Functional consequences of mutations in the MODY4 gene (IPF1) and coexistence with MODY3 mutations

J. Weng, Wendy Macfarlane, M. Lehto, H.F. Gu, L.M. Shepherd, S.A. Ivarsson, L. Wibell, T. Smith, L.C. Groop

Research output: Contribution to journalArticle

Abstract

The aim of this study was to examine the putative role of mutations in the insulin promoter 1 (IPF1) gene in early-onset diabetes. Methods. We carried out mutation screening of the IPF1 gene in 115 Scandinavian families with at least two members with onset of diabetes younger than 40 years. The allele frequencies were also tested in 183 unrelated patients with late-onset Type II (non-insulin-dependent) diabetes mellitus and in 92 non-diabetic control subjects. Results. Two novel IPF1 variants (G212R and P239Q) and one previously reported (D76N) IPF1 variant were identified in the 115 families (3.5 %). The D76N variant was found in one MODY3 family (S315fsinsA of HNF1a) and also in two families with late-onset Type II diabetes. The P239Q variant was identified in two families with early-onset diabetes including one with MODY3 (R272C of HNF 1a) and in three families with late-onset Type II diabetes. Despite the fact that the variants did not segregate completely with diabetes, the non-diabetic carriers of the IPF1 variants had increased blood glucose concentrations (p < 0.05) and reduced insulin:glucose ratios (p < 0.05) during an oral glucose tolerance test compared with non-diabetic family members without these variants. In addition, when the G212R and P239Q variants were expressed in cells without IPF1 i. e. . Nes2 y cells, both variants showed about a 50 % reduction in their ability to activate insulin gene transcription compared to wild-type IPF1, as measured by reporter gene assay. Conclusion/interpretation. Although mutations in the IPF-1 gene are rare in early- (3.5 %) and late-onset (2.7 %) Type II diabetes, they are functionally important and occur also in families with other MODY mutations.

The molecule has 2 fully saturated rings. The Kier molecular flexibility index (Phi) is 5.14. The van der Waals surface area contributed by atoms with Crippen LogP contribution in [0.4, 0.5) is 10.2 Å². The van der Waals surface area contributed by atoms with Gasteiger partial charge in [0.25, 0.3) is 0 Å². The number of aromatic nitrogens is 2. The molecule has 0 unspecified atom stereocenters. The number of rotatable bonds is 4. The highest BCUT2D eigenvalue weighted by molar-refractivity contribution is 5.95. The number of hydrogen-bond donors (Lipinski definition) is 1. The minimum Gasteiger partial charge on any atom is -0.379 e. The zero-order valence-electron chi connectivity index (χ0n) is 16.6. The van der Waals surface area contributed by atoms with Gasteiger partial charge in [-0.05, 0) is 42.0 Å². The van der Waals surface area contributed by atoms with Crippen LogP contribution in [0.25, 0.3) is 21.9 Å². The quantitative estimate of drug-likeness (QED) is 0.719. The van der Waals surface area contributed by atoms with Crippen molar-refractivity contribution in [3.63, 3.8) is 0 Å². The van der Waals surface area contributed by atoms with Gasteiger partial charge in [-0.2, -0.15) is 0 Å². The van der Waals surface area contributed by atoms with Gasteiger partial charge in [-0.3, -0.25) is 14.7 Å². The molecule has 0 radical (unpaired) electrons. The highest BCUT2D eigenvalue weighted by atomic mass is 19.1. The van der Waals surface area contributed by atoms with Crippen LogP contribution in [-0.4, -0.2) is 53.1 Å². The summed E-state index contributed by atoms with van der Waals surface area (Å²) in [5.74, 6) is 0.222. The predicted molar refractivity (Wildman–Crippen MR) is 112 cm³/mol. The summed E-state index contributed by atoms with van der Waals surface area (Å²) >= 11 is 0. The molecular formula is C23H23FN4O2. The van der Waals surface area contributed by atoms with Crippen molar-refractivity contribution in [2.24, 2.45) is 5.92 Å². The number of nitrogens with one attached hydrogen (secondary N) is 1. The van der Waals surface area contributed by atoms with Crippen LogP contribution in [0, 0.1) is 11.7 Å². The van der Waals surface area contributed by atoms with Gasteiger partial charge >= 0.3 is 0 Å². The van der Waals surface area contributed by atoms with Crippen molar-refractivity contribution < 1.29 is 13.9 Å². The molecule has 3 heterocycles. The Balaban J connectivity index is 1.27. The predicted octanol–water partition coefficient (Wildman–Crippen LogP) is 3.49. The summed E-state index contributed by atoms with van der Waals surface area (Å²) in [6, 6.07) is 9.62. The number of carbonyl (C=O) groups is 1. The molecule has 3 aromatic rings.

Original languageEnglish
Pages (from-to)249-258
Number of pages10
JournalDiabetologia
Volume44
Issue number2
DOIs
Publication statusPublished - Feb 2001

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Mutation
Genes
Insulin
Type 2 Diabetes Mellitus
Aptitude
Maturity-Onset Diabetes of the Young, Type 4
Maturity-Onset Diabetes of the Young, Type 3
Glucose Tolerance Test
Reporter Genes
Gene Frequency
Blood Glucose
Glucose

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Weng, J., Macfarlane, W., Lehto, M., Gu, H. F., Shepherd, L. M., Ivarsson, S. A., ... Groop, L. C. (2001). Functional consequences of mutations in the MODY4 gene (IPF1) and coexistence with MODY3 mutations. Diabetologia, 44(2), 249-258. https://doi.org/10.1007/s001250051608
Weng, J. ; Macfarlane, Wendy ; Lehto, M. ; Gu, H.F. ; Shepherd, L.M. ; Ivarsson, S.A. ; Wibell, L. ; Smith, T. ; Groop, L.C. / Functional consequences of mutations in the MODY4 gene (IPF1) and coexistence with MODY3 mutations. In: Diabetologia. 2001 ; Vol. 44, No. 2. pp. 249-258.
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Weng, J, Macfarlane, W, Lehto, M, Gu, HF, Shepherd, LM, Ivarsson, SA, Wibell, L, Smith, T & Groop, LC 2001, 'Functional consequences of mutations in the MODY4 gene (IPF1) and coexistence with MODY3 mutations', Diabetologia, vol. 44, no. 2, pp. 249-258. https://doi.org/10.1007/s001250051608

Functional consequences of mutations in the MODY4 gene (IPF1) and coexistence with MODY3 mutations. / Weng, J.; Macfarlane, Wendy; Lehto, M.; Gu, H.F.; Shepherd, L.M.; Ivarsson, S.A.; Wibell, L.; Smith, T.; Groop, L.C.

In: Diabetologia, Vol. 44, No. 2, 02.2001, p. 249-258.

Research output: Contribution to journalArticle

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T1 - Functional consequences of mutations in the MODY4 gene (IPF1) and coexistence with MODY3 mutations